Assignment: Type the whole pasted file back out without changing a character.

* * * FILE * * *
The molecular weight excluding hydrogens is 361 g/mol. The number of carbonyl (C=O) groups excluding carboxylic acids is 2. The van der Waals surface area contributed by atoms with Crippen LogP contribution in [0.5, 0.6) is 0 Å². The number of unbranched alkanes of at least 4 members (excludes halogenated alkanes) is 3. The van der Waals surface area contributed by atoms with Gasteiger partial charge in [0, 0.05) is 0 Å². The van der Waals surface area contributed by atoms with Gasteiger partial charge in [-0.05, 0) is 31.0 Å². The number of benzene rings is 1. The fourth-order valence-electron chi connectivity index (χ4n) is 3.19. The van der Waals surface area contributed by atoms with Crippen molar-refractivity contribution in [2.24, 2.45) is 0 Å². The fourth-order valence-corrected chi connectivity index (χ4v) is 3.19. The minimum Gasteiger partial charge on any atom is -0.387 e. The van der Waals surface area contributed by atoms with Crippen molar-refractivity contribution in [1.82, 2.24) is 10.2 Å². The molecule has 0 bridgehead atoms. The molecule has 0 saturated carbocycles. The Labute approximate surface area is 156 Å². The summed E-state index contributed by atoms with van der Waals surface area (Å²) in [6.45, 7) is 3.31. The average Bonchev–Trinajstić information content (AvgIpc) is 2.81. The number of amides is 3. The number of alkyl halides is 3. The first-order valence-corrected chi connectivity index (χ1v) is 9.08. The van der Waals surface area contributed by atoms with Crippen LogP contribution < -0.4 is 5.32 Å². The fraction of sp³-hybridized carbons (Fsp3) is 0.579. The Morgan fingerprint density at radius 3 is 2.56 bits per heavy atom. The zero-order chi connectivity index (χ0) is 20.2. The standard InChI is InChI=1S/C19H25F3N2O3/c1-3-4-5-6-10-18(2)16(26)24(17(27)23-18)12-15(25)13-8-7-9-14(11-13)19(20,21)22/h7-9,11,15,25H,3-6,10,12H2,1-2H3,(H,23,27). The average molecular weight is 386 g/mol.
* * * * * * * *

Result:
The molecular weight excluding hydrogens is 361 g/mol. The number of carbonyl (C=O) groups excluding carboxylic acids is 2. The van der Waals surface area contributed by atoms with Crippen LogP contribution in [0.5, 0.6) is 0 Å². The number of unbranched alkanes of at least 4 members (excludes halogenated alkanes) is 3. The van der Waals surface area contributed by atoms with Gasteiger partial charge in [0, 0.05) is 0 Å². The van der Waals surface area contributed by atoms with Gasteiger partial charge in [-0.05, 0) is 31.0 Å². The number of benzene rings is 1. The fourth-order valence-electron chi connectivity index (χ4n) is 3.19. The van der Waals surface area contributed by atoms with Crippen molar-refractivity contribution in [2.24, 2.45) is 0 Å². The fourth-order valence-corrected chi connectivity index (χ4v) is 3.19. The minimum Gasteiger partial charge on any atom is -0.387 e. The van der Waals surface area contributed by atoms with Crippen molar-refractivity contribution in [1.82, 2.24) is 10.2 Å². The molecule has 0 bridgehead atoms. The molecule has 0 saturated carbocycles. The Labute approximate surface area is 156 Å². The summed E-state index contributed by atoms with van der Waals surface area (Å²) in [6.45, 7) is 3.31. The average Bonchev–Trinajstić information content (AvgIpc) is 2.81. The number of amides is 3. The number of alkyl halides is 3. The first-order valence-corrected chi connectivity index (χ1v) is 9.08. The van der Waals surface area contributed by atoms with Crippen LogP contribution < -0.4 is 5.32 Å². The fraction of sp³-hybridized carbons (Fsp3) is 0.579. The Morgan fingerprint density at radius 3 is 2.56 bits per heavy atom. The zero-order chi connectivity index (χ0) is 20.2. The standard InChI is InChI=1S/C19H25F3N2O3/c1-3-4-5-6-10-18(2)16(26)24(17(27)23-18)12-15(25)13-8-7-9-14(11-13)19(20,21)22/h7-9,11,15,25H,3-6,10,12H2,1-2H3,(H,23,27). The average molecular weight is 386 g/mol.